My Three Quarks Daily column this month considers the possible future in which great wines like a 1982 Lafite Rothschild can be reverse engineered and manufactured at a fraction of the cost of the original. Is that a wine world you want to live in?
Cooking is an art mired in tradition. Each nation has its food rules encrusted with the patina of age, and each region within each nation has its way of doing things that seem natural and “right”. Violations of “food rules” are met with moral indignation and contempt.
In Italy, the food rules say grated cheese is never added to seafood, oil and vinegar is the only proper salad dressing, and coffee is never consumed during a meal. In France, salad is always eaten after the main dish, never before, ketchup is not a condiment for pommes frites. Even in the “anything goes” United States, beans are part of a chili recipe only in certain regions of the country; and do not eat Carolina barbeque in Texas. [The rules are of course routinely violated—the food police carry no weapons.]
But of what value is authenticity when defined in terms of these rigid norms? Does it matter if these rules are followed or broken?
“Food rules” ignore the fact that all food traditions have been influenced by outsiders. All food traditions are a hybrid hash of influences thrown together by the movement of populations and the imperatives of trade. For instance, neither tomatoes nor polenta are native to Italy. Tomatoes and corn were brought to Europe from the Americas.
Whatever “authenticity” means it cannot mean pure or unadulterated.
Authenticity is not about origins but about the commitments people make and what those commitments reveal about their sensibility. There is a reason why tomato sauces marry nicely with pasta and why a tomato served with olive oil and basil is heavenly. Tomatoes may not be originally Italian, but Italians have done wonderful things with tomatoes. They committed themselves to tomatoes, discovered how they resonate with their local ingredients, and now there is a certain way with tomatoes that is uniquely Italian.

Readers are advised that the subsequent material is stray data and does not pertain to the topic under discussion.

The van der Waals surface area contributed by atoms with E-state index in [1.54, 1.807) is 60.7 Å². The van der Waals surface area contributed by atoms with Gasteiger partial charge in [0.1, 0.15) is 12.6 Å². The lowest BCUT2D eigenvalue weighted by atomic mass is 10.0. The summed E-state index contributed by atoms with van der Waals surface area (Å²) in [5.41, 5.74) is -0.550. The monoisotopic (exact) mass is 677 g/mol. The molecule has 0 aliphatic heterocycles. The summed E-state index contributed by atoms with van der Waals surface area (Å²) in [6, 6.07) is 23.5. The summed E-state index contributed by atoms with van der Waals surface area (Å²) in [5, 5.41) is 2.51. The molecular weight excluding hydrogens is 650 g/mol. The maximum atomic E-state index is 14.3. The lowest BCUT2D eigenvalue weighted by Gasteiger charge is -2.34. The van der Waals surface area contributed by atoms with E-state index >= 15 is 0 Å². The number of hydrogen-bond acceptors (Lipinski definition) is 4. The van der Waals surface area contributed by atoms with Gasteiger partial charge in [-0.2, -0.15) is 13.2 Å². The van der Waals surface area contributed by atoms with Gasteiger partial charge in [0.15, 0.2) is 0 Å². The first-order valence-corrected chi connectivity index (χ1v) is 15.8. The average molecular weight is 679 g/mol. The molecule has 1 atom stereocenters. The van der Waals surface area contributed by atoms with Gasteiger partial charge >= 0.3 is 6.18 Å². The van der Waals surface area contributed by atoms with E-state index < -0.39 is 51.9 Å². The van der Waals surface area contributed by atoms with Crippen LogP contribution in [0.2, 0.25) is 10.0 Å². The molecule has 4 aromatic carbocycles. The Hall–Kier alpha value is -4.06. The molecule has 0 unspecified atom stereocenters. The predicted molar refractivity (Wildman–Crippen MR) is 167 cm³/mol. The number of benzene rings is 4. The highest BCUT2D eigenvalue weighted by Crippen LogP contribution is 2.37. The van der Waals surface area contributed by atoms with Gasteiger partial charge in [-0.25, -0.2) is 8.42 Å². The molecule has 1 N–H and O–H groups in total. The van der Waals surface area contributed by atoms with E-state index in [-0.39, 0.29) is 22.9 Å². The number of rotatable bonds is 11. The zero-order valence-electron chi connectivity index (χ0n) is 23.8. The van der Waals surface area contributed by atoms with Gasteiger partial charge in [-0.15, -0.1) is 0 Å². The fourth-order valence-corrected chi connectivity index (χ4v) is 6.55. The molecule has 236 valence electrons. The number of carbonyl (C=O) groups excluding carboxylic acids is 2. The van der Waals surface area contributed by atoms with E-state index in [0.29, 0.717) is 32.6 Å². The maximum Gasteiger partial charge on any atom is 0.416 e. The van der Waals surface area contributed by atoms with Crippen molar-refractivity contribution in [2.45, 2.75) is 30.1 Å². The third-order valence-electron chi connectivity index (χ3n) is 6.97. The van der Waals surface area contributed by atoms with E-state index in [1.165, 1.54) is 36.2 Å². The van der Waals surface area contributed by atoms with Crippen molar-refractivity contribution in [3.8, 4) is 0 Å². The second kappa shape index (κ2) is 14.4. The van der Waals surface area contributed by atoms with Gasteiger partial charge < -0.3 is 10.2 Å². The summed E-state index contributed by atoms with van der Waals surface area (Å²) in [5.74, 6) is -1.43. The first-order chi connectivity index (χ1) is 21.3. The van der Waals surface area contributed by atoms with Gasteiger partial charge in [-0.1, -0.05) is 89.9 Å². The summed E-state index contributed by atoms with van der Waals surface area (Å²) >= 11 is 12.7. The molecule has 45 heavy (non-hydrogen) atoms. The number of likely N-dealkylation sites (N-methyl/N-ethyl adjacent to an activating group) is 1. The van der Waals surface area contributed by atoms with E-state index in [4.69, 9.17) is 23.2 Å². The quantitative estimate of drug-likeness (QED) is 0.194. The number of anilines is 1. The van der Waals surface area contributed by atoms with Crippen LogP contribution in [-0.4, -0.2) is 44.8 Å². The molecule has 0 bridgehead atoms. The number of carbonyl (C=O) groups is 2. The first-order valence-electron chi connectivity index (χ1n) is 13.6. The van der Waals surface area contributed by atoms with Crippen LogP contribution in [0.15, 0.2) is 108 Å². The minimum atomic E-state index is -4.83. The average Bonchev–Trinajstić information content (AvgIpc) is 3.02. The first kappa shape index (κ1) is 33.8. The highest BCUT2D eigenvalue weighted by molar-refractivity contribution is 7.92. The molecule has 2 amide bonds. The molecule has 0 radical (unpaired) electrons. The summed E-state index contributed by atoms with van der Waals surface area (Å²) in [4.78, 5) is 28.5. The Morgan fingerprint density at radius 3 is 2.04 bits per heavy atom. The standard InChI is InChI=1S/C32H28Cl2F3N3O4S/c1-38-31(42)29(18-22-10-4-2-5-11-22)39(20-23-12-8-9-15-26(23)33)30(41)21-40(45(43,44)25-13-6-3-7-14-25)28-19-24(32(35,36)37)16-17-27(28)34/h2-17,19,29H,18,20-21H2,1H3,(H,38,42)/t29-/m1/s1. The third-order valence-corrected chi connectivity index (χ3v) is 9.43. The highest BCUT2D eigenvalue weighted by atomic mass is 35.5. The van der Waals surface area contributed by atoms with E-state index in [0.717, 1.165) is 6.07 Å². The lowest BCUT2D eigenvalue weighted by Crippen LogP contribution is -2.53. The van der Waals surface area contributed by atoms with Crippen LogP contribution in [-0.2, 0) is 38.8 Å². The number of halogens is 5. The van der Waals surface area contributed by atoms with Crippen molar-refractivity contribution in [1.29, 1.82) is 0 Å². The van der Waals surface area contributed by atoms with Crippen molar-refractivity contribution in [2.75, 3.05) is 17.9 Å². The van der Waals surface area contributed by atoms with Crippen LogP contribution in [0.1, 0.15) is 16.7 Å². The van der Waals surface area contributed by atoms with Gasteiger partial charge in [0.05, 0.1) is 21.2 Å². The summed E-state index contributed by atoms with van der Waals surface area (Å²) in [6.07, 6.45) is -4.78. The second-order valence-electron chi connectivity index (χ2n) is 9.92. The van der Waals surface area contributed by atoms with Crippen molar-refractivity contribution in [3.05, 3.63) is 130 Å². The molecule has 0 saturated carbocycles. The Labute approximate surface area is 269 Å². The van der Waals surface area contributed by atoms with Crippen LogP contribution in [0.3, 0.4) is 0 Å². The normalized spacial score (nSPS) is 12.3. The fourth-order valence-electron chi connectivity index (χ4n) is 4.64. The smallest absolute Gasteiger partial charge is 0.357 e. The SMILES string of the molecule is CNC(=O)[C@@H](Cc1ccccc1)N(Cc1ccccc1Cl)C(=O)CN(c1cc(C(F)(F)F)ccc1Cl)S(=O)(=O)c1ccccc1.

So should we just throw out the food rules?
I think not. It’s good that food rules exist because they set the table for innovation—they define the standards that innovation must meet. Food rules say: “If you want to violate this tradition it better be good.” Without tradition, innovation is just novelty.
However, anyone who is just a slave to tradition and rigidly conforms without entertaining new ideas is violating the very identity of living traditions—their ability to be affected. What makes traditions great—and this is certainly true of Italian food traditions—is their capacity to seamlessly absorb new influences.
Tradition and authenticity are not opposed to innovation–they depend on it. No tradition can remain alive if it does not innovate by accepting and transforming influences from abroad.
So if you’re dying to try miso polenta or achar-spiced pancakes. Go for it. You may be creating the food rules of the future.
The hot buzz word in the wine world over the past few years is “authenticity”, which Jamie Goode and Sam Harrop define as wine with a sense of place, wine that exudes characteristics that come from the vineyard, region or vintage in which the grapes were grown. Authentic wines have been gently handled in the winery so that the unique character of the terroir is not covered up or destroyed.
Making and drinking authentic wines requires a willingness to accept what the location or vintage is giving you even if it isn’t ideal.